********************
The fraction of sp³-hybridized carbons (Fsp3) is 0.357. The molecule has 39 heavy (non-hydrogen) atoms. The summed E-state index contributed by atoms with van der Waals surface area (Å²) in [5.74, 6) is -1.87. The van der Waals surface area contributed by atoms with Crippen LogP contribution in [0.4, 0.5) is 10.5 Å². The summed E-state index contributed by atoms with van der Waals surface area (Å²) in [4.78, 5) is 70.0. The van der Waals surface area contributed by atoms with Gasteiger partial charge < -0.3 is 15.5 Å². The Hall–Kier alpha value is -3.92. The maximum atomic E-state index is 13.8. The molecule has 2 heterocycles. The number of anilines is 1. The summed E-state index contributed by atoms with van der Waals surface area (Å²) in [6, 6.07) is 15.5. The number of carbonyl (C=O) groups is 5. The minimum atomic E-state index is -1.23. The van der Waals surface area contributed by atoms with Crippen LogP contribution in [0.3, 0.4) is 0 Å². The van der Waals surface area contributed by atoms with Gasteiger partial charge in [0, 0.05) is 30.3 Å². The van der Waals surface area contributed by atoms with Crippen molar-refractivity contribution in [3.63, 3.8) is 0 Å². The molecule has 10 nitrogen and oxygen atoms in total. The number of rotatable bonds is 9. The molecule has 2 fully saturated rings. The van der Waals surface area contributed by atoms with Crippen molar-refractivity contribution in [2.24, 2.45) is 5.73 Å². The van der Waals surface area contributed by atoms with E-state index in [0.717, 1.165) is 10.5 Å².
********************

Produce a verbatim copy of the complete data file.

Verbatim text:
The fraction of sp³-hybridized carbons (Fsp3) is 0.357. The molecule has 39 heavy (non-hydrogen) atoms. The summed E-state index contributed by atoms with van der Waals surface area (Å²) in [5.74, 6) is -1.87. The van der Waals surface area contributed by atoms with Crippen LogP contribution in [0.4, 0.5) is 10.5 Å². The summed E-state index contributed by atoms with van der Waals surface area (Å²) in [4.78, 5) is 70.0. The van der Waals surface area contributed by atoms with Gasteiger partial charge < -0.3 is 15.5 Å². The Hall–Kier alpha value is -3.92. The maximum atomic E-state index is 13.8. The molecule has 2 heterocycles. The number of anilines is 1. The summed E-state index contributed by atoms with van der Waals surface area (Å²) in [6, 6.07) is 15.5. The number of carbonyl (C=O) groups is 5. The minimum atomic E-state index is -1.23. The van der Waals surface area contributed by atoms with Crippen LogP contribution in [0.3, 0.4) is 0 Å². The van der Waals surface area contributed by atoms with Gasteiger partial charge in [0, 0.05) is 30.3 Å². The van der Waals surface area contributed by atoms with Crippen molar-refractivity contribution in [3.63, 3.8) is 0 Å². The molecule has 10 nitrogen and oxygen atoms in total. The number of rotatable bonds is 9. The molecule has 2 fully saturated rings. The van der Waals surface area contributed by atoms with Crippen molar-refractivity contribution in [2.24, 2.45) is 5.73 Å². The van der Waals surface area contributed by atoms with E-state index in [0.717, 1.165) is 10.5 Å².